Liverpool’s slump: The how, the what and the why

DON KOPLEONE looks at the factors behind Liverpool’s struggles, what needs to change and what we must prepare ourselves for in the coming weeks.

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As of February 2021, I would say I have been socially distancing from football.

I continue to feel obliged to watch all of Liverpool’s games, although to a very real extent some of the associated feeling has departed. I still celebrate goals when they do arrive, for example, but with a subtle “c’mon!” as opposed to a neighbour-frightening yelp.

That is not to begin a tirade against VAR and the delayed celebrations it causes – I generally side with Gary Neville on a willingness to accept any shortcomings if a system can vastly increase the general accuracy of decisions. I am perennially swayed by the knowledge that Steven Gerrard would have a Premier League winners’ medal had VAR been there to overrule the linesman’s howler which denied Liverpool a win away to Manchester City in December 2013. 

Nonetheless, I would argue that my disassociation from this footballing season started when VAR awarded Brighton a last-minute penalty in a 1-1 draw at the AmEx Stadium for an Andrew Robertson ‘foul’ that even Danny Welbeck admitted was “soft”, and which the Brighton players hardly bothered to appeal for. It was not, in my opinion, a penalty, and anything but a ‘clear and obvious’ in-game error.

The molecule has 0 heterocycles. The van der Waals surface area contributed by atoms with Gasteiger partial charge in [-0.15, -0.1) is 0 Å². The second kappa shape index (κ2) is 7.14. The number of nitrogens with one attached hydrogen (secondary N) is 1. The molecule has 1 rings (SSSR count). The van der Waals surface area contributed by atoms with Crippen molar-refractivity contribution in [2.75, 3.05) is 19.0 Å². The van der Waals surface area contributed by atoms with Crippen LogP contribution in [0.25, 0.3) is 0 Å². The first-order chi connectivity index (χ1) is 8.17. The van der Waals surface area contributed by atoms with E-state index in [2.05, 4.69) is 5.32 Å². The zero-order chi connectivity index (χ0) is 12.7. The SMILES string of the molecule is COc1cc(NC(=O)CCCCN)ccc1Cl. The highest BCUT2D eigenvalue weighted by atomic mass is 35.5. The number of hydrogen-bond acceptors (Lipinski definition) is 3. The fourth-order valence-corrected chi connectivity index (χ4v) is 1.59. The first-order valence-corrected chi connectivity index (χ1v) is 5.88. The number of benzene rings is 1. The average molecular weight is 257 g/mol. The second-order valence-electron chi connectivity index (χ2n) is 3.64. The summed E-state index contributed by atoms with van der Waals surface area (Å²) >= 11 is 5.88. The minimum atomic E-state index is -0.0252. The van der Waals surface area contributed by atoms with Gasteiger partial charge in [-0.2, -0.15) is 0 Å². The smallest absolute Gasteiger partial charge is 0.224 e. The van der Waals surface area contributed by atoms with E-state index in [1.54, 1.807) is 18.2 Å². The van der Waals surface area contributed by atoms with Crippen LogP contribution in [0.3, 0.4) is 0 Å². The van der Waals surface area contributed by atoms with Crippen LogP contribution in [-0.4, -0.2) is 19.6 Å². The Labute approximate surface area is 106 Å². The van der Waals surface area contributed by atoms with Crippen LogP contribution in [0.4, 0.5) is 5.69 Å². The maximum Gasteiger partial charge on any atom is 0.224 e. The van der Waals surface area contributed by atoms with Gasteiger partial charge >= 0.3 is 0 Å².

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On that day it became clear to me that now, more than ever, results lie at the mercy of the whims and leanings of one official, rather than the 22 individuals on-pitch. VAR was supposed to rectify that issue, but is merely currently serving to transfer this power to a different Premier League official.

Nevertheless, the season kicked on, and more injuries plagued Liverpool. And their results, in turn, worsened. On Christmas Day I would have laughed at anyone suggesting we would not win a successive title, but we have not so much as won a home fixture since.

A run of 68 home league games without defeat was ended by Sean Dyche’s Burnley and soon compounded by a plucky Brighton side, before Pep Guardiola’s Manchester City – perennially troubled by their visits to Anfield – seized on lost confidence to win 4-1 on Merseyside.

The former Barcelona and Bayern boss was magnanimous in victory, admitting that the trip to L4 loses some of its edge with the absence of fans.


While there is no certainty that a rotated Liverpool would not have lost to a very good City side with the stands packed, there can be a fair assuredness that 50,000 fans chanting his name after a first costly mistake would have helped Alisson Becker to regain his composure more than the eerie silence brought about by a spectator-less arena. As it was, the goalkeeper lost his head, and consequently both the game at hand and any lasting title aspirations that his side may have harboured.